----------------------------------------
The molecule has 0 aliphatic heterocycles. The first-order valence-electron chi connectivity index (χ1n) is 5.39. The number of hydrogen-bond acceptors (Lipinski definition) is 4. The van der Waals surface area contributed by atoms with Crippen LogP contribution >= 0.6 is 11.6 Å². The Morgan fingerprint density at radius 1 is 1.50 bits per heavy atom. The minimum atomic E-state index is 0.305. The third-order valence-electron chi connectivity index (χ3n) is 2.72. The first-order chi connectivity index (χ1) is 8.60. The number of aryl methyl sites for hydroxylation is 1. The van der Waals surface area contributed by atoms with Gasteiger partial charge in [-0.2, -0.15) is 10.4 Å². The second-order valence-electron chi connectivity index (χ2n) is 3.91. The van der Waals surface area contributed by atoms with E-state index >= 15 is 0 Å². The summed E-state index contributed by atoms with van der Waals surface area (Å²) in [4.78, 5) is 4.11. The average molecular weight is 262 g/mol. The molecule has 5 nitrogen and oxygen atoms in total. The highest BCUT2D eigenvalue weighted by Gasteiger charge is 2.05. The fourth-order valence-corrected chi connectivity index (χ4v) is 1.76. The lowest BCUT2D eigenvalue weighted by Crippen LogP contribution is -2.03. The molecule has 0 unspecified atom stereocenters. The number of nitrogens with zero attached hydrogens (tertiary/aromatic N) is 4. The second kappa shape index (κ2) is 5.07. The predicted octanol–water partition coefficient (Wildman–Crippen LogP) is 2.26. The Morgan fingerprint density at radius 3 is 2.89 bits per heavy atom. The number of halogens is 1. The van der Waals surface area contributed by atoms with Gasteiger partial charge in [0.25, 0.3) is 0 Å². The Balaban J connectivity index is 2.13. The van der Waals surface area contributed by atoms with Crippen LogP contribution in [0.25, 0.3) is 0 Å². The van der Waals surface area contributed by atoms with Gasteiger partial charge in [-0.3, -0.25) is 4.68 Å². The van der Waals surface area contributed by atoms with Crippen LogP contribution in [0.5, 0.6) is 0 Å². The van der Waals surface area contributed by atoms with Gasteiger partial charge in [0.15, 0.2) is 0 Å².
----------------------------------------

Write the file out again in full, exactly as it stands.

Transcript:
The molecule has 0 aliphatic heterocycles. The first-order valence-electron chi connectivity index (χ1n) is 5.39. The number of hydrogen-bond acceptors (Lipinski definition) is 4. The van der Waals surface area contributed by atoms with Crippen LogP contribution >= 0.6 is 11.6 Å². The Morgan fingerprint density at radius 1 is 1.50 bits per heavy atom. The minimum atomic E-state index is 0.305. The third-order valence-electron chi connectivity index (χ3n) is 2.72. The first-order chi connectivity index (χ1) is 8.60. The number of aryl methyl sites for hydroxylation is 1. The van der Waals surface area contributed by atoms with Gasteiger partial charge in [-0.2, -0.15) is 10.4 Å². The second-order valence-electron chi connectivity index (χ2n) is 3.91. The van der Waals surface area contributed by atoms with E-state index >= 15 is 0 Å². The summed E-state index contributed by atoms with van der Waals surface area (Å²) in [4.78, 5) is 4.11. The average molecular weight is 262 g/mol. The molecule has 5 nitrogen and oxygen atoms in total. The highest BCUT2D eigenvalue weighted by Gasteiger charge is 2.05. The fourth-order valence-corrected chi connectivity index (χ4v) is 1.76. The lowest BCUT2D eigenvalue weighted by Crippen LogP contribution is -2.03. The molecule has 0 unspecified atom stereocenters. The number of nitrogens with zero attached hydrogens (tertiary/aromatic N) is 4. The second kappa shape index (κ2) is 5.07. The predicted octanol–water partition coefficient (Wildman–Crippen LogP) is 2.26. The Morgan fingerprint density at radius 3 is 2.89 bits per heavy atom. The number of halogens is 1. The van der Waals surface area contributed by atoms with Gasteiger partial charge in [0.25, 0.3) is 0 Å². The Balaban J connectivity index is 2.13. The van der Waals surface area contributed by atoms with Crippen LogP contribution in [0.25, 0.3) is 0 Å². The van der Waals surface area contributed by atoms with Gasteiger partial charge in [-0.3, -0.25) is 4.68 Å². The van der Waals surface area contributed by atoms with Crippen LogP contribution in [0.5, 0.6) is 0 Å². The van der Waals surface area contributed by atoms with Gasteiger partial charge in [0.15, 0.2) is 0 Å².